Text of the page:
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Why You Shouldn’t Use Texts For Two-Factor Authentication

An anonymous reader quotes a report from The Verge: A demonstration video posted by Positive Technologies (and first reported by Forbes) shows how easy it is to hack into a bitcoin wallet by intercepting text messages in transit. The group targeted a Coinbase account protected by two-factor authentication, which was registered to a Gmail account also protected by two-factor. By exploiting known flaws in the cell network, the group was able to intercept all text messages sent to the number for a set period of time. That was enough to reset the password to the Gmail account and then take control of the Coinbase wallet. All the group needed was the name, surname and phone number of the targeted Bitcoin user. These were security researchers rather than criminals, so they didn’t actually steal anyone’s bitcoin, although that would have been an easy step to take. At a glance, this looks like a Coinbase vulnerability, but the real weakness is in the cellular system itself. Positive Technologies was able to hijack the text messages using its own research tool, which exploits weaknesses in the cellular network to intercept text messages in transit. Known as the SS7 network, that network is shared by every telecom to manage calls and texts between phone numbers. There are a number of known SS7 vulnerabilities, and while access to the SS7 network is theoretically restricted to telecom companies, hijacking services are frequently available on criminal marketplaces. The report notes of several ways you can protect yourself from this sort of attack: “On some services, you can revoke the option for SMS two-factor and account recovery entirely, which you should do as soon as you’ve got a more secure app-based method established. Google, for instance, will let you manage two-factor and account recovery here and here; just set up Authenticator or a recovery code, then go to the SMS option for each and click ‘Remove Phone.'”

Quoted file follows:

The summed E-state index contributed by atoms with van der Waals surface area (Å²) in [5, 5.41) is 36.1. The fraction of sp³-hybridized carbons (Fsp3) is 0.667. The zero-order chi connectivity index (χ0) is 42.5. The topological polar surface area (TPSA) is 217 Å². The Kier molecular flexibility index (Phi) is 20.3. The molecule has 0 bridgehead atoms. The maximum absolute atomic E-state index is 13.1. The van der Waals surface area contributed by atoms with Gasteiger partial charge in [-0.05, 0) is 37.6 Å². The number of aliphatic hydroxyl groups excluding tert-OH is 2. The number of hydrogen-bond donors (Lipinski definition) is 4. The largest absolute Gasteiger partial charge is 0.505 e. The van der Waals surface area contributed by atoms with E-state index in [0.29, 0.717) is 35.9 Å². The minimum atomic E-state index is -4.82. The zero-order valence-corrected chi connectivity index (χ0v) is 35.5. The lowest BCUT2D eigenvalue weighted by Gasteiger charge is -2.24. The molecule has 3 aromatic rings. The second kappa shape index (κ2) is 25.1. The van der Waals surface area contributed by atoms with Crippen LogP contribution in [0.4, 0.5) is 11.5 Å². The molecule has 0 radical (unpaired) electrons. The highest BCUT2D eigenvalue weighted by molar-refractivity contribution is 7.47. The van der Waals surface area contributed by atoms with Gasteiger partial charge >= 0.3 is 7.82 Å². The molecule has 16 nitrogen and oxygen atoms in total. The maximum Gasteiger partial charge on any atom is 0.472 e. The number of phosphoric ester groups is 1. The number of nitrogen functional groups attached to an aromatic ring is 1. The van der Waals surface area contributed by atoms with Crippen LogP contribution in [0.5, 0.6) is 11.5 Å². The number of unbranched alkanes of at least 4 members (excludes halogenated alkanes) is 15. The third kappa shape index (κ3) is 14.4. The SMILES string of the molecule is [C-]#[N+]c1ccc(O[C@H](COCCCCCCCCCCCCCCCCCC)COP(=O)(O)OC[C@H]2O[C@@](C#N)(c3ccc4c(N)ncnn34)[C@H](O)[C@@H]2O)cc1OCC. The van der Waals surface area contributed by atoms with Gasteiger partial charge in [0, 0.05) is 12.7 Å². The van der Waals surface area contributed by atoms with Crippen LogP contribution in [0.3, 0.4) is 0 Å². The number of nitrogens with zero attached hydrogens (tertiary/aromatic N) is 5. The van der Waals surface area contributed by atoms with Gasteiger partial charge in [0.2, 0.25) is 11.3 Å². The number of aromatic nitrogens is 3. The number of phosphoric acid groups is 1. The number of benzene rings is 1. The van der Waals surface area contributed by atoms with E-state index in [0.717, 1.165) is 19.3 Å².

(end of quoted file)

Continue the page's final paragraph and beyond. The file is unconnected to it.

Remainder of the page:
Read more of this story at Slashdot.

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